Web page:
Even when it came to gear use -- I got married after I had been bodybuilding for 5 years, and about a year after my first show -- and we immediately tried to have a kid. I was still natty, and remained natty so that we could have our daughter. At that point, I was "ready to turn to the dark side, and blow the F up" -- BUT, I had serious financial responsibilities -- raising a daughter, and a wife who wasn't working. SO, I couldn't JUSTIFY spending money on gear, or even basic supps. And so I didn't really use much of anything, UNTIL I found somebody who wanted to barter -- gear, for my training services, lol. I literally "slowly worked my way up the ranks" -- but primarily because I didn't want to be the type of meathead who pinned all of his hopes and dreams on "being good at competition". I was more vested in "trying to be a decent father, and husband". (Often failed at that, in many regards. But still, I'd like to think that my "priorities were straight", from the jump.)


            And 7 years into my daughter's life -- 2016 -- I was my biggest ever (315 in the offseason), strongest ever -- BUT, I could tell, "It's only a matter of time before something bad happens". I had been using gear for 7 years, at increasingly high dosages -- I was no spring chicken (37) -- and in the back of my mind was a voice on constant repeat, "Don't be a fucking idiot, for the sake of winning a show; you have a kid who needs you; it's not all about YOU".


            So I was "lucky" in the sense that I had a self-governor, in a lot of ways -- in a sport that is all about "taking the governor off, and being as nuts as you possibly can". If I hadn't had a kid at the outset of my competitive career, I'm guessing that I would be dead by now, or at least have zero kidney function remaining, lol.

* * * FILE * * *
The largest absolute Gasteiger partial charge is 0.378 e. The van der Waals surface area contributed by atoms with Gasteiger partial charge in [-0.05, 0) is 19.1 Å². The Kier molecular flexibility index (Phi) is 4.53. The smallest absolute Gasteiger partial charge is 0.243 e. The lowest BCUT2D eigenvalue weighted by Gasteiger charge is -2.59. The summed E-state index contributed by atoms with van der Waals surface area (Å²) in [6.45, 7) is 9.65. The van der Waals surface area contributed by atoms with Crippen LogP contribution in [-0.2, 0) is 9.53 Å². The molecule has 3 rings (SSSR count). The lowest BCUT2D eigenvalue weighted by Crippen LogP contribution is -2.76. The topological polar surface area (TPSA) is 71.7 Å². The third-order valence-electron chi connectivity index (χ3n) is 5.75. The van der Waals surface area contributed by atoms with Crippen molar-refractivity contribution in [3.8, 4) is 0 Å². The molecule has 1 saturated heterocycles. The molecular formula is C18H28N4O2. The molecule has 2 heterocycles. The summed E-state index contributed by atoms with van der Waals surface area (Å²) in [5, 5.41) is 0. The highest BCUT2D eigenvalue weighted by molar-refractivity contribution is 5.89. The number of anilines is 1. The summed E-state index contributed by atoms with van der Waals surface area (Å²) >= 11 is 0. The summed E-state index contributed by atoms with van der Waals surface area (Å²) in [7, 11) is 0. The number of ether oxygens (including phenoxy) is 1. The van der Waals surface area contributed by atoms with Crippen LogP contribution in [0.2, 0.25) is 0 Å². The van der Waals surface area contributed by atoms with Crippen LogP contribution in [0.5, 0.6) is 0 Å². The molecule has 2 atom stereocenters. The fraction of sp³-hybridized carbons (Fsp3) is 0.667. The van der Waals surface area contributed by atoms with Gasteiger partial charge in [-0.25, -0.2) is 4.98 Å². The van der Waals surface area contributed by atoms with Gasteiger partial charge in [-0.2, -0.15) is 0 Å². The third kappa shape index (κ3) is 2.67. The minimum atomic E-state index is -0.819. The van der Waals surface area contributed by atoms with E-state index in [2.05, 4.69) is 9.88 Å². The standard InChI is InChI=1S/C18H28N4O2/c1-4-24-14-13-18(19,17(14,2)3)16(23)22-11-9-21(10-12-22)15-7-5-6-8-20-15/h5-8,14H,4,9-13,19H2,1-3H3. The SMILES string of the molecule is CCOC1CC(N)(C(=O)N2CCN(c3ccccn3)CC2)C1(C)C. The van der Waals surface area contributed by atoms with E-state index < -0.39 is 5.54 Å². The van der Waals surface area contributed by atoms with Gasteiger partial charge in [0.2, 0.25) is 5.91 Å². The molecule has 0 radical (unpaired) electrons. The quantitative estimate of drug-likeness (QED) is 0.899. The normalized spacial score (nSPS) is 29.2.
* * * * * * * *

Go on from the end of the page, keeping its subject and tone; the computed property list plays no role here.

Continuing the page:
It seems near impossible to "retain perspective and stay grounded", while playing in this sport/lifestyle. And all of the recent hype machine, by media outlets and the powers-that-be, is NOT helping that cause, one damn bit. The passing of Dallas could have been a landmark situation --= where people came out and openly talked about how "wrong" it is for 25-year-olds to be pushing the envelope like they are. But nope -- fans of this sport have a memory that lasts about 6 months, and then it's "right back to the same shit as before, only worse this time".


            The judges COULD reverse that trend -- but it would require some open conversations -- actually getting the Steves and Manions to come out in public, talk about stuff openly on YouTube, open up a public forum for some back-and-forth. However, I have the feeling that it will be a cold day in hell before any of us will see that happen.


            -David

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            • #81
              Originally posted by lifepulse View Post

              Solution:

              -get rid of bikini
              -get rid of wellness
              -get rid of figure
              -keep fitness, 'cause it's actually unique as a performance
              -get rid of women's physique
              -get rid of men's physique
              -get rid of classic physique


              Have men's BB and women's BB.


              Have it be a show about the best muscular, ripped, proportionate physique, for each gender.


              Get rid of artificial contrivances that don't exist in nature -- like a horse ass with an anorexic upper body (wellness) -- or an anorexia division in general (bikini).


              Get rid of a class predicated on men who were literally made fun of in the bodybuilding world for decades on end -- guys who do curls and train chest, but don't train legs (men's physique).


              Get rid of classes that don't actually pose, but just stand there facing different directions like Stepford Wives (figure).